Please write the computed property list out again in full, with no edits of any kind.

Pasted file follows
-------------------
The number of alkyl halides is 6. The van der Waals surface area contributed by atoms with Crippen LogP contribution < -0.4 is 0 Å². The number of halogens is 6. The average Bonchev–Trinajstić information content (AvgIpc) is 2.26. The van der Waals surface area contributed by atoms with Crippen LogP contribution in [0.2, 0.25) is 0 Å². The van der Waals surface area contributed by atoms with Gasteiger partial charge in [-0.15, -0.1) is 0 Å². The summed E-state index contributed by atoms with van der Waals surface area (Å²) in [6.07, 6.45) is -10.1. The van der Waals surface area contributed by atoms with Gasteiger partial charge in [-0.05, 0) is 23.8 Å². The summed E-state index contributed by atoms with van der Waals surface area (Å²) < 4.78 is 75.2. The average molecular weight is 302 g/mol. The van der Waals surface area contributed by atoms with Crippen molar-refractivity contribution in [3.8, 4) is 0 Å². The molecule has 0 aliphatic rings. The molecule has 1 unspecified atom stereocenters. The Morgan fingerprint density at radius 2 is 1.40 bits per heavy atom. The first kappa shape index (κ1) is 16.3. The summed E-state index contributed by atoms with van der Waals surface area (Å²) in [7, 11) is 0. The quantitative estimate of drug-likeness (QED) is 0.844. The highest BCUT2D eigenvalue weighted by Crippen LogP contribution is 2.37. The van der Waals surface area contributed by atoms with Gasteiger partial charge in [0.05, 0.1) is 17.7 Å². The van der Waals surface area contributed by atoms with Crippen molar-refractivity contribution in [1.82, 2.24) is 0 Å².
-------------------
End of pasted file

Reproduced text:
The number of alkyl halides is 6. The van der Waals surface area contributed by atoms with Crippen LogP contribution < -0.4 is 0 Å². The number of halogens is 6. The average Bonchev–Trinajstić information content (AvgIpc) is 2.26. The van der Waals surface area contributed by atoms with Crippen LogP contribution in [0.2, 0.25) is 0 Å². The van der Waals surface area contributed by atoms with Gasteiger partial charge in [-0.15, -0.1) is 0 Å². The summed E-state index contributed by atoms with van der Waals surface area (Å²) in [6.07, 6.45) is -10.1. The van der Waals surface area contributed by atoms with Gasteiger partial charge in [-0.05, 0) is 23.8 Å². The summed E-state index contributed by atoms with van der Waals surface area (Å²) < 4.78 is 75.2. The average molecular weight is 302 g/mol. The van der Waals surface area contributed by atoms with Crippen molar-refractivity contribution in [3.8, 4) is 0 Å². The molecule has 0 aliphatic rings. The molecule has 1 unspecified atom stereocenters. The Morgan fingerprint density at radius 2 is 1.40 bits per heavy atom. The first kappa shape index (κ1) is 16.3. The summed E-state index contributed by atoms with van der Waals surface area (Å²) in [7, 11) is 0. The quantitative estimate of drug-likeness (QED) is 0.844. The highest BCUT2D eigenvalue weighted by Crippen LogP contribution is 2.37. The van der Waals surface area contributed by atoms with Gasteiger partial charge in [0.05, 0.1) is 17.7 Å². The van der Waals surface area contributed by atoms with Crippen molar-refractivity contribution in [1.82, 2.24) is 0 Å².